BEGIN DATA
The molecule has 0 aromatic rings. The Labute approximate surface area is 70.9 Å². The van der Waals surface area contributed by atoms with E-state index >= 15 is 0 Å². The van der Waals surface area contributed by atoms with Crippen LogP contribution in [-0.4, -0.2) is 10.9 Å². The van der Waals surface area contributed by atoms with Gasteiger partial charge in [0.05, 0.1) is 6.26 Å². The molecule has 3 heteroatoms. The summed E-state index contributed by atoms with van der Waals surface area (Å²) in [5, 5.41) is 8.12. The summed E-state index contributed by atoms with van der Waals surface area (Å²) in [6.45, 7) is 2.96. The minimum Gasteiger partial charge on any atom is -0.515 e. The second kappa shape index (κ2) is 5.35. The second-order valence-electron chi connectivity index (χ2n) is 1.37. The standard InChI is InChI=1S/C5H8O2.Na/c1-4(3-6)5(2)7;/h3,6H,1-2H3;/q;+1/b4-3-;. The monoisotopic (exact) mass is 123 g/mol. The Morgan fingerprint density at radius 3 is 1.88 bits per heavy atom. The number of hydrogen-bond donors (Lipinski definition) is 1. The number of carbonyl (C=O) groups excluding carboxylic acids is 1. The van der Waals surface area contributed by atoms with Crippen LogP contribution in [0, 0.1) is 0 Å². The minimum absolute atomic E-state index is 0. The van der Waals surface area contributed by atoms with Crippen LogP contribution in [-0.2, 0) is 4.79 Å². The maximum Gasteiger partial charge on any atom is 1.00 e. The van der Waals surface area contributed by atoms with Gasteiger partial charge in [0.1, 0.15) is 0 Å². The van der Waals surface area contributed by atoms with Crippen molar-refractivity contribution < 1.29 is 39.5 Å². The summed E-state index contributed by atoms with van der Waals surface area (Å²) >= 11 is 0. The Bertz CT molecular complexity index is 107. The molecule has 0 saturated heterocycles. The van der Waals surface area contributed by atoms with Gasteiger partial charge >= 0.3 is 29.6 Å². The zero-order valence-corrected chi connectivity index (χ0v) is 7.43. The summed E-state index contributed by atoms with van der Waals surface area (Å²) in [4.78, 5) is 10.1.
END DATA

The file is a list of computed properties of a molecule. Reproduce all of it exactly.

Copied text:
The molecule has 0 aromatic rings. The Labute approximate surface area is 70.9 Å². The van der Waals surface area contributed by atoms with E-state index >= 15 is 0 Å². The van der Waals surface area contributed by atoms with Crippen LogP contribution in [-0.4, -0.2) is 10.9 Å². The van der Waals surface area contributed by atoms with Gasteiger partial charge in [0.05, 0.1) is 6.26 Å². The molecule has 3 heteroatoms. The summed E-state index contributed by atoms with van der Waals surface area (Å²) in [5, 5.41) is 8.12. The summed E-state index contributed by atoms with van der Waals surface area (Å²) in [6.45, 7) is 2.96. The minimum Gasteiger partial charge on any atom is -0.515 e. The second kappa shape index (κ2) is 5.35. The second-order valence-electron chi connectivity index (χ2n) is 1.37. The standard InChI is InChI=1S/C5H8O2.Na/c1-4(3-6)5(2)7;/h3,6H,1-2H3;/q;+1/b4-3-;. The monoisotopic (exact) mass is 123 g/mol. The Morgan fingerprint density at radius 3 is 1.88 bits per heavy atom. The number of hydrogen-bond donors (Lipinski definition) is 1. The number of carbonyl (C=O) groups excluding carboxylic acids is 1. The van der Waals surface area contributed by atoms with Crippen LogP contribution in [0, 0.1) is 0 Å². The minimum absolute atomic E-state index is 0. The van der Waals surface area contributed by atoms with Crippen LogP contribution in [-0.2, 0) is 4.79 Å². The maximum Gasteiger partial charge on any atom is 1.00 e. The van der Waals surface area contributed by atoms with Gasteiger partial charge in [0.1, 0.15) is 0 Å². The van der Waals surface area contributed by atoms with Crippen molar-refractivity contribution < 1.29 is 39.5 Å². The summed E-state index contributed by atoms with van der Waals surface area (Å²) >= 11 is 0. The Bertz CT molecular complexity index is 107. The molecule has 0 saturated heterocycles. The van der Waals surface area contributed by atoms with Gasteiger partial charge >= 0.3 is 29.6 Å². The zero-order valence-corrected chi connectivity index (χ0v) is 7.43. The summed E-state index contributed by atoms with van der Waals surface area (Å²) in [4.78, 5) is 10.1.